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Prayer Advice for Finding Strength in Tough Times from Debbie Macomber

How this beloved, best-selling author maintains her spiritual practice amid uncertainty

Prayer advice from Debbie Macomber

Although she wouldn’t be one to advertise her faithfulness—far from it—I often get good practical prayer help from my friend and Guideposts’ friend, best-selling novelist Debbie Macomber.

For more years than she or I would dare to count, she has dedicated her mornings to spiritual growth, especially prayer journaling. I recently called her to see how she was managing during this tough time.

Dedicated Prayer Time
First off, she admitted to waking up a little later than she used to. “Six o’clock,” she said as though that translated into “sleeping in.” I had to laugh. So did she.

Before she sits down to the computer to write, she has her dedicated prayer time. “My kids all knew it when they were growing up,” she said. They’d call out to her before heading off to school. She remembers her son Dale saying, “Mom, I’ve got a big test today.” He knew she’d be praying for him.


She still prays for her kids and grandkids, but she accompanies the prayers with lots of inspirational help. First that means reading a page from each of eight devotional books, including Daily Guideposts (for which both she and I are contributors).

Bible Study
She reads the Bible, of course, and is currently doing a Bible study by Anne Graham Lotz, where each day she writes out five verses from Ephesians. “I usually remove the adjectives,” she says, “just so it doesn’t take up so much space on the page.”

For each passage she asks herself three questions:

1)  What does it mean?

2)  What is the apostle Paul really saying here?

3)  What is it saying to me?

I wasn’t especially surprised by that last question. That sounds just like Debbie. Probing deeply into faith to figure out how it might translate into her day-to-day life.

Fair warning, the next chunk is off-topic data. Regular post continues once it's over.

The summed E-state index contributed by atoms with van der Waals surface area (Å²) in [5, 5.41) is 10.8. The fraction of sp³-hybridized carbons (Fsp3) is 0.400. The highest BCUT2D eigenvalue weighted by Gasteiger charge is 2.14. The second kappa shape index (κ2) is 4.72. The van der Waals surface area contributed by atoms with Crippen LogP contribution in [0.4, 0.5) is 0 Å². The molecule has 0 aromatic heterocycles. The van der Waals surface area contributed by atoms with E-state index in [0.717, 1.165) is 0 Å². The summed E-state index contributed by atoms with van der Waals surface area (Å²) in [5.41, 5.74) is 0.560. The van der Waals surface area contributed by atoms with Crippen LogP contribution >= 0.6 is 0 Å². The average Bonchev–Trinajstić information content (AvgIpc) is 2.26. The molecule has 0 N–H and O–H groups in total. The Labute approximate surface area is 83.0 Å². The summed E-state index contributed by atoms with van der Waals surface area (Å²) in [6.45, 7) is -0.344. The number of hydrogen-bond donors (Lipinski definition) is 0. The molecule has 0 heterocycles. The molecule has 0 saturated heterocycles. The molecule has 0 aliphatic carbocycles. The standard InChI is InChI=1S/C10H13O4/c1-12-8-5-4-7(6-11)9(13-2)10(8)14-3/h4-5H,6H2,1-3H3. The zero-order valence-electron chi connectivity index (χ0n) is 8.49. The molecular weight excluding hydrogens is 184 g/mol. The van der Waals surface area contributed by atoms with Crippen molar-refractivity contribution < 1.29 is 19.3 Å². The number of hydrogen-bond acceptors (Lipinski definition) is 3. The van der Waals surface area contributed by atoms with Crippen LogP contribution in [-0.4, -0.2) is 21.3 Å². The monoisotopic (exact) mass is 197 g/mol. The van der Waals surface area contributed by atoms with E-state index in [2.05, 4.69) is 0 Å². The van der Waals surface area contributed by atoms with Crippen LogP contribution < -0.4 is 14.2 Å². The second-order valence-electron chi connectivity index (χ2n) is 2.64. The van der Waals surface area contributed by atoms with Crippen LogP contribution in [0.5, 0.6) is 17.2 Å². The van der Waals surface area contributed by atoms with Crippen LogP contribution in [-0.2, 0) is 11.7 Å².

Other Reading
She is also reading a book by Warren Wiersbe titled 50 People Every Christian Should Know. For instance, a recent reading was about the missionary Hudson Taylor and all the prayers his mother said for him. (Not unlike the prayers Debbie has said for her children.)

“Do you know how long some of these people prayed?” Debbie asked me. “Hours. Sometimes they spent hours on their knees praying.” (A bit of modesty, if you ask me, from a woman who spends equally as much time reading and praying and writing in her prayer journal.)

But back to those journals. There are three of them. One is for her prayers. Written out long hand, not typed. One is her gratitude journal, five things every day for which to thank God. The last is her personal journal. 

Every year Debbie picks a word for the year, something to focus on. “This year,” she says, “there have actually been two words.” The first was “Magnify.” The second: “Vision.”  

When she says The Lord’s Prayer, as she does every day, the two words come into play. “By getting into the Word,” she says, “I look to magnify the Lord.” But then there is also “Vision,” seeing how the Lord is showing Himself.

“When I pray, ‘Deliver us from evil,’ I think of the virus and what it’s doing to people,” she says, “But then the prayer ends with ‘For thine is the kingdom and the power and the glory forever and ever.’ What a reminder of God’s power!”

She also reminded me of something very practical. “If I get an email from someone or a text asking for prayer, I do it right away. I don’t want to forget.” No need to wait.

We said good-bye, and I followed a bit of her advice. Right then and there, before I forgot, I said my own prayer of thanks for Debbie.

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